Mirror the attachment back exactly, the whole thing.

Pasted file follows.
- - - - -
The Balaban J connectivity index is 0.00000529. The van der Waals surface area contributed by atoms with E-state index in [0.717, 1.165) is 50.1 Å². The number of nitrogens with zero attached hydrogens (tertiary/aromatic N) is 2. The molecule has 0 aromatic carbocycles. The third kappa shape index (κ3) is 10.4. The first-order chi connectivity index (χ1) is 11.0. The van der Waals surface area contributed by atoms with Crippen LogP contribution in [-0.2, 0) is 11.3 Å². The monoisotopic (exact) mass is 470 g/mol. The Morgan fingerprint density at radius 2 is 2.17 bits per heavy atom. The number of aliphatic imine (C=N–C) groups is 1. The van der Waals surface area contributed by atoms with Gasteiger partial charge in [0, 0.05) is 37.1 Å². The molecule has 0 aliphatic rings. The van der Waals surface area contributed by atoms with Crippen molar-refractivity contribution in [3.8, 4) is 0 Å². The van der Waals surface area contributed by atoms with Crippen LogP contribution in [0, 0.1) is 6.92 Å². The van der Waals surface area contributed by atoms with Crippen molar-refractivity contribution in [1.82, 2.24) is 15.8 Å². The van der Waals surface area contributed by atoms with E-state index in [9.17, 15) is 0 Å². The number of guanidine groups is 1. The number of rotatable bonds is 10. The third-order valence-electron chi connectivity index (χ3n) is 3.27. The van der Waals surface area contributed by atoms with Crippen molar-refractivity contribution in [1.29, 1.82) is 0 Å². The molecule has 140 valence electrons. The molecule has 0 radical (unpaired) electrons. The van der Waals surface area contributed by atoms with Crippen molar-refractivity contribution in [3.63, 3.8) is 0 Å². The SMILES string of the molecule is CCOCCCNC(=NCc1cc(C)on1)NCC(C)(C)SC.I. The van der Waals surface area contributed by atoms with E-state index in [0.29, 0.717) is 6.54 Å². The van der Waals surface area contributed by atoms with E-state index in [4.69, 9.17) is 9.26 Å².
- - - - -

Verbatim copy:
The Balaban J connectivity index is 0.00000529. The van der Waals surface area contributed by atoms with E-state index in [0.717, 1.165) is 50.1 Å². The number of nitrogens with zero attached hydrogens (tertiary/aromatic N) is 2. The molecule has 0 aromatic carbocycles. The third kappa shape index (κ3) is 10.4. The first-order chi connectivity index (χ1) is 11.0. The van der Waals surface area contributed by atoms with Crippen LogP contribution in [-0.2, 0) is 11.3 Å². The monoisotopic (exact) mass is 470 g/mol. The Morgan fingerprint density at radius 2 is 2.17 bits per heavy atom. The number of aliphatic imine (C=N–C) groups is 1. The van der Waals surface area contributed by atoms with Gasteiger partial charge in [0, 0.05) is 37.1 Å². The molecule has 0 aliphatic rings. The van der Waals surface area contributed by atoms with Crippen molar-refractivity contribution in [3.8, 4) is 0 Å². The van der Waals surface area contributed by atoms with Crippen LogP contribution in [0, 0.1) is 6.92 Å². The van der Waals surface area contributed by atoms with Crippen molar-refractivity contribution in [1.82, 2.24) is 15.8 Å². The van der Waals surface area contributed by atoms with E-state index in [9.17, 15) is 0 Å². The number of guanidine groups is 1. The number of rotatable bonds is 10. The third-order valence-electron chi connectivity index (χ3n) is 3.27. The van der Waals surface area contributed by atoms with Crippen molar-refractivity contribution in [1.29, 1.82) is 0 Å². The molecule has 140 valence electrons. The molecule has 0 radical (unpaired) electrons. The van der Waals surface area contributed by atoms with Crippen molar-refractivity contribution in [3.63, 3.8) is 0 Å². The SMILES string of the molecule is CCOCCCNC(=NCc1cc(C)on1)NCC(C)(C)SC.I. The van der Waals surface area contributed by atoms with E-state index in [0.29, 0.717) is 6.54 Å². The van der Waals surface area contributed by atoms with E-state index in [4.69, 9.17) is 9.26 Å².